How Subsidized Housing Works in Ontario

I think we’re all quite aware at this point that there’s a massive dearth of affordable housing in Canada. Politicians are (finally) competing with one another to propose solutions, and I’ve had a lot of residents lately reaching out to me to do likewise. It’s wonderful to see, especially because so many of these residents are showing incredible compassion and generosity. I’ll review some of the federal and provincial solutions in a future post, but for now let’s take a look at why solving this issue isn’t as simple as it seems.

Who is responsible for housing?

One of the first challenges of any issue is figuring out which level of government is responsible for it — not just because it isn’t always obvious, but also because the lines aren’t always clear.

In the case of housing, the government of Ontario passed this issue down to the municipal level about twenty years ago. Ontario is the only province that has done so. There are benefits and drawbacks to downloading services to lower levels of government: on the plus side, there’s more local control and accessibility, which means more opportunity for local people to be involved in solving local problems; on the minus side, there tends to be fewer resources to solve those problems, and more overhead costs as each local area needs to have their own department. Ontario has 444 municipalities, and 47 Service Managers. A Service Manager is a department responsible for social services programs, including housing programs, and is usually located in an upper-tier (e.g., Northumberland County) or single-tier (e.g., the City of Peterborough) municipal government.

While Brighton isn’t directly responsible for housing programs, that doesn’t mean we have no responsibility. Northumberland County passed an Affordable Housing Strategy back in 2019, which included asking member municipalities to contribute land for building more affordable housing.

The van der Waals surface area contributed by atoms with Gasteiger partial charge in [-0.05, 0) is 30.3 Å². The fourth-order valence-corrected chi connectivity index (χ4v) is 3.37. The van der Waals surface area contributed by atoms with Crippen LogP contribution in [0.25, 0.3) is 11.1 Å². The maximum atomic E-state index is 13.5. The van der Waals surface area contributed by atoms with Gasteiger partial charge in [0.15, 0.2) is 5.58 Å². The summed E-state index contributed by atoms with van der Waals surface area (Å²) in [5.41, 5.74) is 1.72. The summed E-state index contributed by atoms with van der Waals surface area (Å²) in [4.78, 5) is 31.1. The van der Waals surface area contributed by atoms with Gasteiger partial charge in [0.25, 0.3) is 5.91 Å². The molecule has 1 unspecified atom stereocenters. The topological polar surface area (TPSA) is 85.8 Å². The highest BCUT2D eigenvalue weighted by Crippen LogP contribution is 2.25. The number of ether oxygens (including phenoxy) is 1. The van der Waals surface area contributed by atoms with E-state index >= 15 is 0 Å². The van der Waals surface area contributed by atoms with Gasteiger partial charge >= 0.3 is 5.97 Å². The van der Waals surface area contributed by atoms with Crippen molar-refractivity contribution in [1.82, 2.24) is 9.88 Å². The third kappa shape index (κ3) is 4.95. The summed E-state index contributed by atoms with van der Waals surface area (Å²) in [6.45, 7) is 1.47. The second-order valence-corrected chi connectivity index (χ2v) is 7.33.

Now, contributing land isn’t as easy as it sounds: first of all, the municipality needs to have land to contribute. Brighton has since started a Land Banking program, budgeting some money to purchase land that might be appropriate for affordable housing. But finding land for sale that’s also appropriate for affordable housing isn’t easy either: it needs to be close enough to transit (which we don’t have) or services (i.e., walkable) that a resident wouldn’t need to own a car, as many low-income residents aren’t able to afford a car, or often aren’t able to drive for other reasons. That means looking for available land within our downtown core, and all such lands are already developed; even if such lands come up for sale, we would need to count the cost of demolishing or renovating the existing home on them. While that sometimes happens, it isn’t always economically efficient. So even though Brighton agreed to the Affordable Housing Plan, and even though we have a Land Banking program, to date we haven’t gifted any land to the County for affordable housing.

What about rentals?